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BAINES, DAVE, University of Calgary, Dept. of Geography, Calgary, AB, Canada

ABSTRACT: Stratigraphic Profiling to Detect Reservoir Connectivity of Channel-Fills and Crevasse-Splays

The purpose of this project is to examine the fluid connection (aquifer continuity) between channel sands and crevasse-splay sands. Current depositional models suggest that these deposits are connected. However, no field work has been done in modern systems to assess the extent and location of these connections. This project will survey modern buried channel-fills and crevasse-splays using a state-of-the-art, high resolution, shallow geophysical method to improve depositional and stratigraphic models of low energy fluvial systems.

This project's regional setting will consist of: (1) the upper Rhine-Meuse River Delta in the Netherlands and (2) the anastomosing channel reach of the upper Columbia River Valley in British Columbia, Canada. In the Rhine-Meuse Delta, the project will examine Holocene channel belts (sandy meandering and anastomosed channel bodies in clay and peat) incised into the Pleistocene substrate (generally sand and gravel braidplain). In the Columbia Valley, the project will examine an actively anastomosing system with sand channel-fills and crevasse-splays buried in silty clays. Both sites provide an excellent analog for reservoirs in the ancient rock record.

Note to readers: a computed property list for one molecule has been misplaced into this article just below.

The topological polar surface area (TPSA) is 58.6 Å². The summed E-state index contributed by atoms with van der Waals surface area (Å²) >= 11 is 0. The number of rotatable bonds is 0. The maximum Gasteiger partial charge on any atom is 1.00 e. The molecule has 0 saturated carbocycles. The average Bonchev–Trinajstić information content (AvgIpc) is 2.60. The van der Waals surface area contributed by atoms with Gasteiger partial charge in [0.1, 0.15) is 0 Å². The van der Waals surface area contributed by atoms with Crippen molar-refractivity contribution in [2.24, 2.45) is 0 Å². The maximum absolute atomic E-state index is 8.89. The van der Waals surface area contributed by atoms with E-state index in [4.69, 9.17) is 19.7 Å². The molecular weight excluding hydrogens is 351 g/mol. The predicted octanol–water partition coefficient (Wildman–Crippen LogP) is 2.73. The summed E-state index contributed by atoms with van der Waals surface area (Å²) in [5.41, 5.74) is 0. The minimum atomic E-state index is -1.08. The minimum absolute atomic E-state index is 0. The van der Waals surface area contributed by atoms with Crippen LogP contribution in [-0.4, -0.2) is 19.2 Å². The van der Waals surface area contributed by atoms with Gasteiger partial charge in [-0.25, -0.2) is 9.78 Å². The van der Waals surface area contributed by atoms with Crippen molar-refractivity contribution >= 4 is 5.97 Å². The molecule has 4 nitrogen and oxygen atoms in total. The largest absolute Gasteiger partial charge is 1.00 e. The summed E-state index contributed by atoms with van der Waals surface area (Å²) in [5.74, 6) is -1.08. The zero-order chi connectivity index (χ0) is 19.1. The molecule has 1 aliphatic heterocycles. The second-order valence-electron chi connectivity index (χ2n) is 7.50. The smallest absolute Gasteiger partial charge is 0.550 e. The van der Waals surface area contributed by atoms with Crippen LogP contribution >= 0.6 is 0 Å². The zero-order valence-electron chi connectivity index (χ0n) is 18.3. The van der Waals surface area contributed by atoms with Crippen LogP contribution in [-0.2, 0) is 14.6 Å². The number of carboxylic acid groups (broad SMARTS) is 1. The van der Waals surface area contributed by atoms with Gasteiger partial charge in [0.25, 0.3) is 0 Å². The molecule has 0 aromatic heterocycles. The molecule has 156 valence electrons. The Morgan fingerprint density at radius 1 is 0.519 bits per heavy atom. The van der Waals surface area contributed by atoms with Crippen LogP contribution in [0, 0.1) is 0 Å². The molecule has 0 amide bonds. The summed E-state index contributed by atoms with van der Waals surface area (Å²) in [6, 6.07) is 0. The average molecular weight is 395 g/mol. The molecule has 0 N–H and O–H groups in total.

Surveys utilizing electrical resistivity ground imaging (an advanced form of multielectrode DC resistivity) to generate high resolution cross sectional imagery, confirmed with borehole data, will be used to produce stratigraphic profiles. Multiple surveys will allow three dimensional modeling and the creation of a visualization tool to examine the sand body geometry, orientation, and interconnection. This will provide a modern analog and tool for locating reservoir `sweet-spots' and assessing reservoir connectivity.

AAPG Search and Discovery Article #90909©2000 AAPG Foundation Grants-in-Aid